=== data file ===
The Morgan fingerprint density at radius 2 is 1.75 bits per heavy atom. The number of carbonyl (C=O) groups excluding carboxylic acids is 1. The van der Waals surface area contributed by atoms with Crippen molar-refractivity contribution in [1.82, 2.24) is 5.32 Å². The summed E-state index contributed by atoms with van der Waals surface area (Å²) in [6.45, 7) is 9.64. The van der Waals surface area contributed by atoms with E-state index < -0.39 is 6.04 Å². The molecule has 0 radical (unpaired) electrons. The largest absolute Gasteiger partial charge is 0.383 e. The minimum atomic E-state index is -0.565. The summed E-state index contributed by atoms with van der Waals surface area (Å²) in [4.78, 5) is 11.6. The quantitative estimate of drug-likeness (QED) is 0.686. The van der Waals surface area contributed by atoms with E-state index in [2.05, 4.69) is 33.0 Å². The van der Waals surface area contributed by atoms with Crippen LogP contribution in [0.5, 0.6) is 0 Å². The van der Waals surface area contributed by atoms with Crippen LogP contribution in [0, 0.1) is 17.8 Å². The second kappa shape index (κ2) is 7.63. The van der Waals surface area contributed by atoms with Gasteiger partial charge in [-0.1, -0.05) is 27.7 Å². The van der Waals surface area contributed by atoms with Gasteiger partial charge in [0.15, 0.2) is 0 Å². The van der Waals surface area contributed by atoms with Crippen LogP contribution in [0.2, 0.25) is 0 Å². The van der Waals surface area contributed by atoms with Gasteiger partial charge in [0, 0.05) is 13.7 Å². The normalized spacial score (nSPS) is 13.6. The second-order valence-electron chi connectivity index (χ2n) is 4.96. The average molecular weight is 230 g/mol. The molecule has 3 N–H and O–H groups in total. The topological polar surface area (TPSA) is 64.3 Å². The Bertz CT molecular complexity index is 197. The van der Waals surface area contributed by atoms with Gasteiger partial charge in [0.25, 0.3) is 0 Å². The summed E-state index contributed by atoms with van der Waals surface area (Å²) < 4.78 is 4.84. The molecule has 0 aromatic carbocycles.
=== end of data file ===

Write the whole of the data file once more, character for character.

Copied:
The Morgan fingerprint density at radius 2 is 1.75 bits per heavy atom. The number of carbonyl (C=O) groups excluding carboxylic acids is 1. The van der Waals surface area contributed by atoms with Crippen molar-refractivity contribution in [1.82, 2.24) is 5.32 Å². The summed E-state index contributed by atoms with van der Waals surface area (Å²) in [6.45, 7) is 9.64. The van der Waals surface area contributed by atoms with E-state index < -0.39 is 6.04 Å². The molecule has 0 radical (unpaired) electrons. The largest absolute Gasteiger partial charge is 0.383 e. The minimum atomic E-state index is -0.565. The summed E-state index contributed by atoms with van der Waals surface area (Å²) in [4.78, 5) is 11.6. The quantitative estimate of drug-likeness (QED) is 0.686. The van der Waals surface area contributed by atoms with E-state index in [2.05, 4.69) is 33.0 Å². The van der Waals surface area contributed by atoms with Crippen LogP contribution in [0.5, 0.6) is 0 Å². The van der Waals surface area contributed by atoms with Crippen LogP contribution in [0, 0.1) is 17.8 Å². The second kappa shape index (κ2) is 7.63. The van der Waals surface area contributed by atoms with Gasteiger partial charge in [-0.1, -0.05) is 27.7 Å². The van der Waals surface area contributed by atoms with Gasteiger partial charge in [0.15, 0.2) is 0 Å². The van der Waals surface area contributed by atoms with Crippen LogP contribution in [0.2, 0.25) is 0 Å². The van der Waals surface area contributed by atoms with Gasteiger partial charge in [0, 0.05) is 13.7 Å². The normalized spacial score (nSPS) is 13.6. The second-order valence-electron chi connectivity index (χ2n) is 4.96. The average molecular weight is 230 g/mol. The molecule has 3 N–H and O–H groups in total. The topological polar surface area (TPSA) is 64.3 Å². The Bertz CT molecular complexity index is 197. The van der Waals surface area contributed by atoms with Gasteiger partial charge in [0.25, 0.3) is 0 Å². The summed E-state index contributed by atoms with van der Waals surface area (Å²) < 4.78 is 4.84. The molecule has 0 aromatic carbocycles.